The Committee also expressed demanded clarity as to “status and activities of certain quasi-government entities, which carry out specific decision-making functions without being part of the executive structure” (para. 17), such as the World Zionist Organization, the Jewish Agency, and the Jewish National Fund, which are chartered to carry out material discrimination against non-Jewish persons and operate extraterritorially as tax-exempt charities in some 50 other states parties to ICERD. Accordingly, CERD recommended that Israel “[e]nsure that all institutions carrying out governmental functions fully comply with the State party’s international legal obligations and are accountable on equal footing with other executive bodies” (para. 18(b)). The Committee further called on Israel to provide information and to follow up, within a year, on the implementation of this recommendation (para. 54).

In a related process, Israel also underwent its review of its performance under obligations arising from the Covenant on Economic, Social and Cultural Rights. The state party’s fourth report to the Committee on Economic, Social and Cultural Rights in 2018 did not address most of the hanging questions and recommendations. Consistent with foregoing observations, CESCR’s Concluding Observations on Israel in 2019 called on Israel to:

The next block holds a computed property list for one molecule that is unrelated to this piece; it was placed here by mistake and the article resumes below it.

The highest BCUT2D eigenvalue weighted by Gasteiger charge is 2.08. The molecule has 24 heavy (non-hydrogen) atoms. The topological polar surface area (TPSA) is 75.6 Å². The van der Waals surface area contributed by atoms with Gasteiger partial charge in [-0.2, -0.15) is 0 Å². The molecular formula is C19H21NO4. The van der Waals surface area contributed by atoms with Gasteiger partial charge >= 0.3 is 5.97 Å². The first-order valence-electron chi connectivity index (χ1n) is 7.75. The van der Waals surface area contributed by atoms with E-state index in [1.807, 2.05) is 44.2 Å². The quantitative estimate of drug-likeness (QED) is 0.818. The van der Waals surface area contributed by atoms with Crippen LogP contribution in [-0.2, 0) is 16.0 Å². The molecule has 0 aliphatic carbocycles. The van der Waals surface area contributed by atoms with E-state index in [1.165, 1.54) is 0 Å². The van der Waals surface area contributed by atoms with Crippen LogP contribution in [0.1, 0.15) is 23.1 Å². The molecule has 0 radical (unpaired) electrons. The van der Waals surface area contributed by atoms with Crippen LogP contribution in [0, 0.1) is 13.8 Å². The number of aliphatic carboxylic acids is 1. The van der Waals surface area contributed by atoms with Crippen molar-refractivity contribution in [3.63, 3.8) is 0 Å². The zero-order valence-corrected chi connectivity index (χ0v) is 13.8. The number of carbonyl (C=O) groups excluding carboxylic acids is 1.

“Immediately halt and reverse all settlement policies and developments in the West Bank, including East Jerusalem, and the Occupied Syrian Golan, and rescind the delegated powers granted to organizations facilitating settlement such as the World Zionist Organization and the Jewish National Fund, and discontinue support to these organizations” (para. 11(d)).

CERD also considered further analysis pointing out how Regional Planning Councils and Admissions Committees, along with the statutory authorities and policies of Zionist institutions, form institutional tools to exclude Palestinian citizens from ownership and use of land, as well as access and use of adequate housing.

Within the oPt,theCommittee remained concerned “at the consequences of policies and practices which amount to segregation, such as the existence…of two entirely separate legal systems and sets of institutions for Jewish communities in illegal settlements on the one hand and Palestinian populations living in Palestinian towns and villages on the other hand.”

The Committee was also “appalled at the hermetic character of the separation of the two groups, who live on the same territory but do not enjoy either equal use of roads and infrastructure or equal access to basic services, lands and water resources.” As highlighted by the Committee, “[s]uch separation is materialized by the implementation of a complex combination of movement restrictions consisting of the Wall, the settlements, roadblocks, military checkpoints, the obligation to use separate roads and a permit regime that impacts the Palestinian population negatively” (para. 22), breaching Article 3 of the Convention, which obliges states to combat and put an end to apartheid.